Sunday, July 22, 2012

Our Undivided Selves: Message from the Magdalene

Today is the saints day of Mary Magdalene. But which Mary Magdalene? Surely not the redeemed woman of ill repute, who is the version popularised and perpetuated by the church. Beyond this orthodox version is another, and it is this Mary - the Mary of our secret and spiritual selves, the wise Mary - whom I honour today.

This fresco shows Adam seeking his true source. Separated from this source in himself after the Fall, he will have to work hard to recover what has been lost. But there is hope! His garment of watery blue wavelets reminds him of the nature of the source, and the source itself, flowing forth from the feminine forms, is close beside him. Fresco from a monastery in Cantauque, Provence

In his article: "The woman in Gnosticism' , Gilles Quispel writes: "In the Nirvana of the original paradise the division of the human condition is transcended. The original human, Adam, was man and woman united in one before Eve was taken out of his side. When the sleep of unconsciousness overcame him - the actual Fall - the unity was lost, and the battle of the sexes became a fact. He, the Son of God, was himself an androgyne, both man and woman. Man must follow his example and also create from both man and woman a unity within himself." (G. Quispel, Bibliotheca Philosophica Hermetica).

The relationship of Mary Magdalene towards Jesus was often described in Gnosticism as a relationship of spiritual love. In the preserved text of the Gospel of Mary Magdalene, Mary says: "He has printed his seal within me. I have become what I originally was. I was born. I was in conflict. But I am become as one."

When Mary says that through her birth she was 'in conflict', she means that her entry into the material world precipitated tension and struggle in conflict with her spiritual longing.
Gnosis recognises the idea that nothing is individual. Everything is in division. But individuals are in the true sense of the word 'in-dividual': undivided. They are restored in their completeness and are no longer in conflict.
Jesus guided Mary in these mysteries whereby she once more became one. Which is to say: fully reunited with her spiritual being.

So our own contemporary use of the term 'individual', and its even being described as the cult of the individual, with all its emphasis on individuality and the personal ego, is actually a far cry from the word's original intended meaning: that of the undivided self. The Magdalene's words point us back to the true meaning, to the 'mother city', and away from the Roman stance of Peter, with its emphasis on the unyielding masculine rocks of the mountains.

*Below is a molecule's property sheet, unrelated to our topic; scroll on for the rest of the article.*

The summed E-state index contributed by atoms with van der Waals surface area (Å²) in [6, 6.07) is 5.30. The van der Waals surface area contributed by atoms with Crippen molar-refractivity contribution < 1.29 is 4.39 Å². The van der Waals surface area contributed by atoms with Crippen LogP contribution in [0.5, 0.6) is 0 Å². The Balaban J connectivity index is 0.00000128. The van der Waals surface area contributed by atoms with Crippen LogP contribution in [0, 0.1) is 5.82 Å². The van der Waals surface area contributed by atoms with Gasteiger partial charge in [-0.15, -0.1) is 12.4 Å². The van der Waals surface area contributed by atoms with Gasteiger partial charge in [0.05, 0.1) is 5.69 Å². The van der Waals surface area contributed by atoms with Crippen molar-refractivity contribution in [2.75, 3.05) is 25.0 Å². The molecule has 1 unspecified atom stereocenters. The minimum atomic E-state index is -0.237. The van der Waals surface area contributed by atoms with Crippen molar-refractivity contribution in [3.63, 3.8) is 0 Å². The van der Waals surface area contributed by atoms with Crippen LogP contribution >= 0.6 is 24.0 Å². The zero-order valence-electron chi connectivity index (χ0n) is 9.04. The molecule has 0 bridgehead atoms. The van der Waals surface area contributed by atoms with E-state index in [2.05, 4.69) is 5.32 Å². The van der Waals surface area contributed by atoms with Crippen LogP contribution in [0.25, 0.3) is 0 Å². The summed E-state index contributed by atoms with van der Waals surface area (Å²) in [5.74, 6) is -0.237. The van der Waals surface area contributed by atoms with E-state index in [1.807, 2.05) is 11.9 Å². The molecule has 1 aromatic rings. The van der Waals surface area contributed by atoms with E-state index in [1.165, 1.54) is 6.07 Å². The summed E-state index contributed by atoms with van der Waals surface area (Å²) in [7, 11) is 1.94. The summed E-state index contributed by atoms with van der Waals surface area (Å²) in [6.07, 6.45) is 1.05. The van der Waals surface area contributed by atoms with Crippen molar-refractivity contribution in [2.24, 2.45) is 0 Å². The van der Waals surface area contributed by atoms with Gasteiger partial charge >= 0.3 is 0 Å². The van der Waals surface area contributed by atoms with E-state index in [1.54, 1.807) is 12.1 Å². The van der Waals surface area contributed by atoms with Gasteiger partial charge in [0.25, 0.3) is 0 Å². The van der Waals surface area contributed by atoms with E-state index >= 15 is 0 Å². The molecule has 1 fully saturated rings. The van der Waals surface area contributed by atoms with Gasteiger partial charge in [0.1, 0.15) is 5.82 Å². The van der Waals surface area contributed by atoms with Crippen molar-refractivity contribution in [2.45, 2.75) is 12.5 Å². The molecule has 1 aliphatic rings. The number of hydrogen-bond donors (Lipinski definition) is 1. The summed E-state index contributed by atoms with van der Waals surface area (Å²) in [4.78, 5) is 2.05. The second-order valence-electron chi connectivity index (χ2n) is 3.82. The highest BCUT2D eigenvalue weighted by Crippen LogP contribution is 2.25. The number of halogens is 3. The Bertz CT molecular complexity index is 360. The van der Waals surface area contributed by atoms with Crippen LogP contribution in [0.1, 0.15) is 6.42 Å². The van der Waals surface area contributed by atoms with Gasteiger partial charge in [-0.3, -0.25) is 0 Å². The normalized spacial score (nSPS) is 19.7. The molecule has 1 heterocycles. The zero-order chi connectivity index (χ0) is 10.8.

1. From the ancient agnostics Emma has uncovered the hidden treasure of existence, the eternal truth of oneness, the ground of being before separation. Someone stated, "The greatest illusion is the illusion of Separation." We enter and work through this illusion, however, to rediscover and to remember our essential divine unity. Therefore it is apt to refer to Adam as androgynous, both male and female. With the descent into matter being was then seen as male and female. All dualities are part and parcel of creation itself. Through dissolution of forms and the unveiling of the illusion we become once again whole, and in a way more "whole" than before as the fire of living the illusion brought us deeper into oneness.

    This is a short article but what revelations Emma has brought to us! Thank you Emma.

  2. You are welcome Joseph, and I share your excited sense of revelation! With the rising of Sophia this millennia-old wisdom is emerging once more into the world, and it is worth remembering that, rather than being centered only on women's rights, the original teachings of these Sophic mystery schools are equally intended for the benefit of and for sharing with both sexes. As you yourself stated, the theme here is 'the ground of being before separation'.
    In Mary Magdalene time this was also not so evident. It was the apostle Peter who stated: "Let Mary depart from us, for women are not worthy of Life." Peter's evident insecurity in Mary's presence would have been unfounded had he himself been open to her wisdom.